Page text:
Is Narcissism an Illness?
Narcissism is a natural feature of the human condition. Many teens have an abundance of it and so do many adults. So, at what point does it become abnormal and need treatment? The question to have exercised many eminent minds over the years is whether a person with narcissistic personality disorder is actually ill? Is a so-called personality disorder little more than an exaggeration of normal personality? Its extreme nature may well make people feel uncomfortable, but this doesn’t mean the person is ill. Or, is a personality disorder a symptom-based illness that manifests as an extreme of personality? If this is the case then treatment is called for.
The Rationale for Therapy for Narcissistic Personality Disorder
Removing the rug from beneath the feet of a person with narcissistic personality disorder can result in a perception that their world is collapsing. Personal illness, being given the sack, or being repeatedly denied promotion, are examples. Providing therapy for narcissistic personality disorder is no easy matter. People with the disorder already feel different and isolated yet few will admit to having problems and may only attend therapy if absolutely necessary. They will typically demand to see the top specialist in the field and, if referred for psychotherapy, will often regard the therapist with contempt. This alone sets the scene for a difficult relationship with a high risk of drop-out.
There is an extreme lack of awareness in the individual with narcissistic personality disorder. The need for self-aggrandizement, sense of personal entitlement, superiority, desire for respect and use of complex defense mechanisms, all provide the infrastructure to maintain their sense of self. If the person does raise issues relating to interpersonal problems the therapist is provided with a tentative opportunity. Rather than attempt to challenge the person about aspects of their personality, which are likely to be disregarded, the therapist is more likely to suggest adaptive techniques to enable, for example, easier relationships. The goals are nearly always modest and are tempered by the reality that the person lacks empathy and tends to devalue those around them.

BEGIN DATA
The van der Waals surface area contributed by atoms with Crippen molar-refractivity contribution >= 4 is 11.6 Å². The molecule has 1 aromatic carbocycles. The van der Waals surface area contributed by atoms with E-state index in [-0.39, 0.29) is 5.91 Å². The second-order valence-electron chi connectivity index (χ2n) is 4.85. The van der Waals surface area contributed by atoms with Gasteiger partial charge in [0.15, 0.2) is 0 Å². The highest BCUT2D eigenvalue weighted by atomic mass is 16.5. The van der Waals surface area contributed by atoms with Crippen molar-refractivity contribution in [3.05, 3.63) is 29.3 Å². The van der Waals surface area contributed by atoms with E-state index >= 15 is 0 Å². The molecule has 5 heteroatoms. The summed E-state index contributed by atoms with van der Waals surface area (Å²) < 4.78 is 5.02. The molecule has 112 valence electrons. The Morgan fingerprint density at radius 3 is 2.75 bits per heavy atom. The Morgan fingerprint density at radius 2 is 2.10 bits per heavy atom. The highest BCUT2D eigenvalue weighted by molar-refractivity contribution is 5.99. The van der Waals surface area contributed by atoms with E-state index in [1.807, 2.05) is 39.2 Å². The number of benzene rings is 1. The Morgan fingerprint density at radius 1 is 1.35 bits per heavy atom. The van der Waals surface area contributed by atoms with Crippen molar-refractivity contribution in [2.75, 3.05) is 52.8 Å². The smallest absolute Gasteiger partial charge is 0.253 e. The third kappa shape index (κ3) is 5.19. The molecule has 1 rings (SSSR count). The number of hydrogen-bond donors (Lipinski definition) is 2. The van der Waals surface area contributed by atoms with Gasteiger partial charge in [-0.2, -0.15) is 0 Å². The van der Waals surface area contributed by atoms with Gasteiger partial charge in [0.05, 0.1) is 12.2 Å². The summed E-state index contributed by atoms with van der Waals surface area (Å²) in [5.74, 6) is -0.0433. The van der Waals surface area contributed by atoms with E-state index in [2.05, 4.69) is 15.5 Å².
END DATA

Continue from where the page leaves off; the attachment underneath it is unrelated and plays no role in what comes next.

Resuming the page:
The basic aim of cognitive therapy for narcissistic personality disorder is to assist in identifying unhelpful and unconstructive thoughts and replacing these with more adaptive thoughts. In turn, this helps the person to better control how they respond to a variety of situations and circumstances they, or others, experience difficulties with.
Cognitive therapy may have an edge over individual psychotherapy. This may partly be due to the fact that disclosure of personal shortcomings is not a requirement, but also the approach is also more technique driven. With careful management the therapist may be able to appeal to the exploitative and self-interested aspects of personality by suggesting gains could be obtained, for example, by being more polite to employees.
Success depends largely on the degree of narcissism. In milder cases it is possible to see significant improvements in sensitivity, empathy and reductions in black-and-white thinking.
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Young, J.Q., Narcissistic Personality Disorder. In: Ferri, F.F., ed. Ferri's Clinical Advisor 2008: Instant Diagnosis and Treatment. 1st ed. Philadelphia, Pa: Mosby Elsevier; 2008.